We finished writing and revising Elizabeth’s Story in February and March, publication in April (well after April 1st). We set up this site as a celebration of the story, but the characters have turned it into a continuation of the journey, trying to find the pathway into a new garden of pleasures and questions. Saving their lives, I think. And they do seem to have boundless energy. And nerve.
A friend asked what these new chapter ideas were all about. And who Elizabeth was. And Kathryn. And Newcomb. I didn’t realize that Elizabeth’s Story somehow has been hidden from view. It is the source of these postings, and the bi-weekly presentation of the unfolding future really is illuminated better if one has read the book. At an absolute minimum, simply check out Bodil’s complaint to Billy (p. 222), demanding her story. I think that’s what this is about. We want our own story to have the good fortune of a well crafted novel. And we want it to continue.
Here is the fortnight’s thought, before I post another chapter idea. I started with eight completed pieces. I have written only one more during the past three months. So, nine. And today I was challenged to brush aside the fear of silence and growing lethargy, and get back on track, begin writing the tenth. Now. Rusty tracks bending out of sight beneath a canopy of trees.
When My Heart Died (1986)
They sat at the table. They could hear Elizabeth moving about in the bedroom, preparing to come out. Kathryn re-filled the kettle and put it on the stove. Billy had knocked lightly on Elizabeth’s door. He went in, shared some of Hollister’s midnight visit to the shed, and returned to the kitchen. Kathryn and Hollister reminisced quietly about the day they met at the alternative center.
Newcomb was stretched out on Kathryn’s recliner in the dim living room, a dish towel covering his head. “To shade my eyes,” he had said. His even breathing told a tale of exhaustion. Or relief. For the moment, at least. Hollister had assured Newcomb that they would learn some more in the morning light, about where their investigation might lead. Perhaps even to Bethlehem.
Billy sat with eyes closed, hands flat on the table, a slight smile, as if he were hiding cards, preparing to show the one he had shuffled back into the deck. “Elizabeth said she would tell us. The whole story. The truth.”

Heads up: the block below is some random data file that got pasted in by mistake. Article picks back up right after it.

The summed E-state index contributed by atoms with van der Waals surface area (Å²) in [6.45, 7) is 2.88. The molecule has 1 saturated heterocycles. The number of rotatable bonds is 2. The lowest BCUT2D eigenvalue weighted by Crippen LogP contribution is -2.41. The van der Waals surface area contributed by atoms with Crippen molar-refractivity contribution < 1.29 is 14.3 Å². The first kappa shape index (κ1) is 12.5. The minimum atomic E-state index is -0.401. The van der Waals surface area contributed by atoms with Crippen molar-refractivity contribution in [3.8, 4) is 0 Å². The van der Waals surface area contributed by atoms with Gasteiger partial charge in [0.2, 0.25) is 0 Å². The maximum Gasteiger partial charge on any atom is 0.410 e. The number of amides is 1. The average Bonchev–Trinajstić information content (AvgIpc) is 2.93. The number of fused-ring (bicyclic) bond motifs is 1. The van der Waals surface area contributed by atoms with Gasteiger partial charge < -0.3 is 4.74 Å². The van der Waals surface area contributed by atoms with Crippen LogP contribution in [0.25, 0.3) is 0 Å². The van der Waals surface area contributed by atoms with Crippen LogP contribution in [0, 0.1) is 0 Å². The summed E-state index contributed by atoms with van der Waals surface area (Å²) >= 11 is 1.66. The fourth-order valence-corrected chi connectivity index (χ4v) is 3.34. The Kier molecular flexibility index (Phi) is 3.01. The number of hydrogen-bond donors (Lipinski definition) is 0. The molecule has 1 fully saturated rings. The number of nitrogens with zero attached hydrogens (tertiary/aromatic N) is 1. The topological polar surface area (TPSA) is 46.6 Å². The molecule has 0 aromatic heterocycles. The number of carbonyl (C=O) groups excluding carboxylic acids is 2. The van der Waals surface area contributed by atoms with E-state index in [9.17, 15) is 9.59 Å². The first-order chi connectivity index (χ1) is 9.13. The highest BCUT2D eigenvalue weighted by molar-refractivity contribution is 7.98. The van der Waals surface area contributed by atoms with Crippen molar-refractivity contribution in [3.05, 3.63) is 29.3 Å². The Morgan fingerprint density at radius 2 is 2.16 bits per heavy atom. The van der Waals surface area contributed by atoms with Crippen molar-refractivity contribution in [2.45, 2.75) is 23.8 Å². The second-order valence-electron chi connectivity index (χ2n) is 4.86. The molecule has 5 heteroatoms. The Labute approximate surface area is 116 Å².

“All of it was the truth, William!” Elizabeth stood in the bedroom doorway. Slender and athletic, ash blond ponytail. Fingers on the door frame. Reflection of a girl. “Yes. It was all true, William. Just certain truths attached to different people. Re-assigned. Along the way. Maybe you will re-write it, William.” She looked around. “And where is Arthur Newcomb?”
Kathryn stepped around the table’s edge. “He is napping in the living room.” She held out her arms to Elizabeth. They embraced and rocked each other gently. “Come on and sit down. You remember Hollister, don’t you? He brought Newcomb. And a bag full of questions.”
Elizabeth held up her hand. “William told me. The Bethlehem story. The party. Chekov. And The Kiss. The coincidence that Newcomb and I were both there. But I never revealed to Arthur that I knew that night he was in the room. Much like today. He is asleep in the recliner and will miss the real story. Once again. Okay. Here is the truth of the matter. In one sentence, like we did in the taxi, William. You remember?”
“Yes,” but Elizabeth cut him off.
“It’ll only take a minute. To tell you,” Elizabeth said, glancing toward the living room. “It’s the same story. Chekov. The mysterious person in the dark. A gentle touch, a moment’s brush of paradise, relief from all fear and doubt. A moment. In all eternity.” She pointed to Kathryn. “We knew.” Elizabeth turned to Billy. “But driving to Virginia. From Maplewood. Dad and I stopped two places. The school, just like we wrote. The tracks. The chain link fence. Right? But before that, we had driven to Bethlehem, or nearby. I knew where to ask.”
The kettle began its whistle, low. Kathryn turned off the burner.
“They told me. At the college office. He was dead. Seven years. Unexpected. Something with the heart. They had a picture. And plaque. ‘When My Heart Died.’ Remember? The inscription, Billy? In Rita’s book?”